Burned over

I’m sorry not to have posted here much. I have been very busy, but also approaching the condition of upstate New York, ca 1830, when it was known as the burnt over district because of the continual evangelical revivals which swept over it. Everyone in it had been saved till they could hardly stand up. No possible novelty of excitement could stimulate them any more. It was out of this spiritual charcoal that Mormonism emerged. I do hope I’m not going to invent a new religion. But I have entered the Sargasso Sea of feeling that nothing is new or fresh; all my thoughts feel vague and fleeting. It’s a condition very simply cured by spending a week or so standing in rivers, but that is difficult to arrange right now. In the meantime, sustaining thought for even 800 words seems a gigantic feat. (Another version of this state is described in Koestler’s Age of Longing, where he calls it fatigue of the synapses, and treats, if not cures, it with brandy and benzedrine).So here follow some quickies.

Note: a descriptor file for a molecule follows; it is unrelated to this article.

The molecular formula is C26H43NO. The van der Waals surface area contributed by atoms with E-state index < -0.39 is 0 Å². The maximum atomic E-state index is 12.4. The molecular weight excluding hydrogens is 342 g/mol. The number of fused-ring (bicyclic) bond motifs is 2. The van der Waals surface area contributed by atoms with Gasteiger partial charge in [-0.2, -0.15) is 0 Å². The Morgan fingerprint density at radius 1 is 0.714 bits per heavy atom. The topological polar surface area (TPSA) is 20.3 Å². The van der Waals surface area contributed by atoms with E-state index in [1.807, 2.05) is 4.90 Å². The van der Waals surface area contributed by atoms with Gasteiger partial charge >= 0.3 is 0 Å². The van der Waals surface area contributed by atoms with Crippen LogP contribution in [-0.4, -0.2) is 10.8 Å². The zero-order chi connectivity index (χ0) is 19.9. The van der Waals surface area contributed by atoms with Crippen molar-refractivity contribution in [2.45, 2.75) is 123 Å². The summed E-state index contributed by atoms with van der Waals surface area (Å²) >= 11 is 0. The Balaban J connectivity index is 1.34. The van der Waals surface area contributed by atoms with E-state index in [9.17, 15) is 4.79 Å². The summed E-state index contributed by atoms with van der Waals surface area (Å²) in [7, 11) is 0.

Smuggery: I had 40 or 50 people turn up at the local library for a reading from Fishing in Utopia, along with a chance to buy some of the last ten hardback copies in the wild. This went extremely well, and contrasted with my appearance, earlier last week, on a Swedish TV arts programme looking unbelievably fat and dishevelled, and muttering a helpfully subtitled “fuck!” into a mobile phone when the interview was interrupted.

Nerdery: (This section to be expanded) I tried putting xubuntu on this laptop—that’s to say ubuntu with an xfce interface, which is a lightweight and well thought out window manager without the pretensions of gnome or KDE. It works. The result is quicker and more capable than Windows XP as well as more secure. It does sleep and standby, as well as networking both wirelessly and over 3G without fuss. The only thing I have not worked out is how to get OneNote running, and preferably doing its synchronisation trick with the desktop. Except for that, and Excel to do my expenses, I won’t be going back.